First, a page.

2. A machine for rolling the longitudinal seam of an open-ended drum body as fed between and welded by the upper and lower welding members of a seam welding machine, the seamrolling machine compri-sing a rigid horn onto which the drum body passes after welding of the seam, means supporting the horn in a manner to permit advance of the drum body along such horn from end to end thereof, means for so advancing the drum body, `a housing upstanding from the horn at the end nearest the welding members, cooperating upper and lower seam rolling wheels supported from the hou-sing and horn, respectively, means to vertically adjust the upper Wheel relative to the lower wheel, cooperating upper and lower secondary seam rolling wheels supported from the housing and horn, respectively, and disposed beyond the iirst named rollers with respect to the seam Welding members, means to vertically 4adjust the upper secondary Wheel relative to the corresponding lower wheel and independently of the adjustment of the first named upper Wheel, a driven shaft journaled in the housing, and means to `drive both upper rollers from the shaft at the same peripheral speed and without interfering with the independent adjustment thereof.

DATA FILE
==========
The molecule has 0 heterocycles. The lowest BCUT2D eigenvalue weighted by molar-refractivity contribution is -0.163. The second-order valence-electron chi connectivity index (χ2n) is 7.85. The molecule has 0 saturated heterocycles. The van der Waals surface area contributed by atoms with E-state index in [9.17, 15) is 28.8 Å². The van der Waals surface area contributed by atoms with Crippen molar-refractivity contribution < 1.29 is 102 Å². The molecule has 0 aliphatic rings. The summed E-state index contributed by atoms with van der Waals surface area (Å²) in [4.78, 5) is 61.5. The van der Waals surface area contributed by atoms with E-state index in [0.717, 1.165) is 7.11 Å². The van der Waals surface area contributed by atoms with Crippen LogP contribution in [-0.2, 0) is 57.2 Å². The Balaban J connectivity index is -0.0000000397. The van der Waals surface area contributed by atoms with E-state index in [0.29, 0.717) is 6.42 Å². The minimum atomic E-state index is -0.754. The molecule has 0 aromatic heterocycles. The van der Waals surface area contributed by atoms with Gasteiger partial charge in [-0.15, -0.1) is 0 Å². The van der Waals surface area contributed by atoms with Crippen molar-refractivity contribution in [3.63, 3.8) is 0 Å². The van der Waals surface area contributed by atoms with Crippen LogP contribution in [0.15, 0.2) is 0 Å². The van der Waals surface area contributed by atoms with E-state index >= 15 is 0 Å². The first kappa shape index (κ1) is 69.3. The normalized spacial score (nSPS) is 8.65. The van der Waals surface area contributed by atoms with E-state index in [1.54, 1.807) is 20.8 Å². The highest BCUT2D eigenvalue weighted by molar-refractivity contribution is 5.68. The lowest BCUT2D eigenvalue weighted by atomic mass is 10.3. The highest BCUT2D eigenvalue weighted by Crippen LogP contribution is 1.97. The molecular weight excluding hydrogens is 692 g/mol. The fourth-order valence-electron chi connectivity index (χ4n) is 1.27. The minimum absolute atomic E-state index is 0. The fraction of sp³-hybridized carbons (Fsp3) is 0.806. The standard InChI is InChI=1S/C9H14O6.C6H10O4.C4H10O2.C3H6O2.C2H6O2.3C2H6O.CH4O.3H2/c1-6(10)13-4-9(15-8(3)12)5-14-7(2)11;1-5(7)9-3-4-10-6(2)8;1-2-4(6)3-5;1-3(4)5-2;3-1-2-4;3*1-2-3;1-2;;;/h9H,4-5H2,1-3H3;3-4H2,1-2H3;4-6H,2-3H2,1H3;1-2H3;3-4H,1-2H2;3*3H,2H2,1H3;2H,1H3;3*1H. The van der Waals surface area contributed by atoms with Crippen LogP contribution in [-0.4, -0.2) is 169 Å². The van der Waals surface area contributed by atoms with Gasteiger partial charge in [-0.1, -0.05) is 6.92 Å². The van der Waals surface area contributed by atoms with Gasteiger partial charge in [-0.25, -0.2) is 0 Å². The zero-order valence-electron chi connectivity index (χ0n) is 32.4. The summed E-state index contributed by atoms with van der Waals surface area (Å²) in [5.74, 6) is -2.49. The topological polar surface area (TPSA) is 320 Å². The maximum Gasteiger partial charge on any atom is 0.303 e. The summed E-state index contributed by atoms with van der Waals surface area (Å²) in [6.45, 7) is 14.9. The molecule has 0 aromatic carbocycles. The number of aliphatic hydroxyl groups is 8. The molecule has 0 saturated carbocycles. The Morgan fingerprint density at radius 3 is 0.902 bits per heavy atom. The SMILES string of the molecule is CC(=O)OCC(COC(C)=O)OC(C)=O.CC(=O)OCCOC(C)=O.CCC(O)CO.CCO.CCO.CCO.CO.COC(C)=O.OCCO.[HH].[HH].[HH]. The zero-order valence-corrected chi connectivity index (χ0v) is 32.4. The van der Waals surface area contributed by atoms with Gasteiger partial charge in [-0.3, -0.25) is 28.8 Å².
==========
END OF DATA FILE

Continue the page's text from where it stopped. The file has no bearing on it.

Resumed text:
3. A machine for rolling the longitudinal seam of an open-ended drum body as fed between and welded by the upper and lower welding members of a seam yWelding machine, the seam rolling machine comprising a rigid forwardly projecting horn onto which the drum body passes after welding of the seam, means supporting the horn in a manner to permit 'advance of the drum body along the horn from end to end thereof, means to so advance such drum body, a housing upstanding from the horn at the end thereof nearest the welding members, a pair of upper and lower seam rolling wheels disposed relatively close to the seam welding members, means supporting the lower roller from the horn, a yoke in which the upper roller is mounted and including transversely spaced side arms, a cross sha-ft journaled in the housing ahead of the upper roller and on which the yoke arms at their forward ends are turnably mounted, means between the housing and yoke to adjust the latter vertically Iabout the cross shaft as an axis, a secondary pair of upper and lower seam engaging wheels disposed in a vertical plane intermediate the fir-st named wheels and the cross shaft, the lower wheel of the secondary pair being mounted in connection with the first named lower wheel, another yoke disposed between the arms of the first named yoke and in which other yoke the upper wheel of the secondary pair is mounted, said other yoke at its forward end being turnably mounted on the cross shaft independently of the rst named yoke, means between the housing and the last named yoke to adjust the latter vertically about the cross shaft as an axis and independently of the adjustment of the iirst named yoke, the axes of the upper rollers being parallel to the cross shaft, and separate chain drives between the shaft and said upper rollers.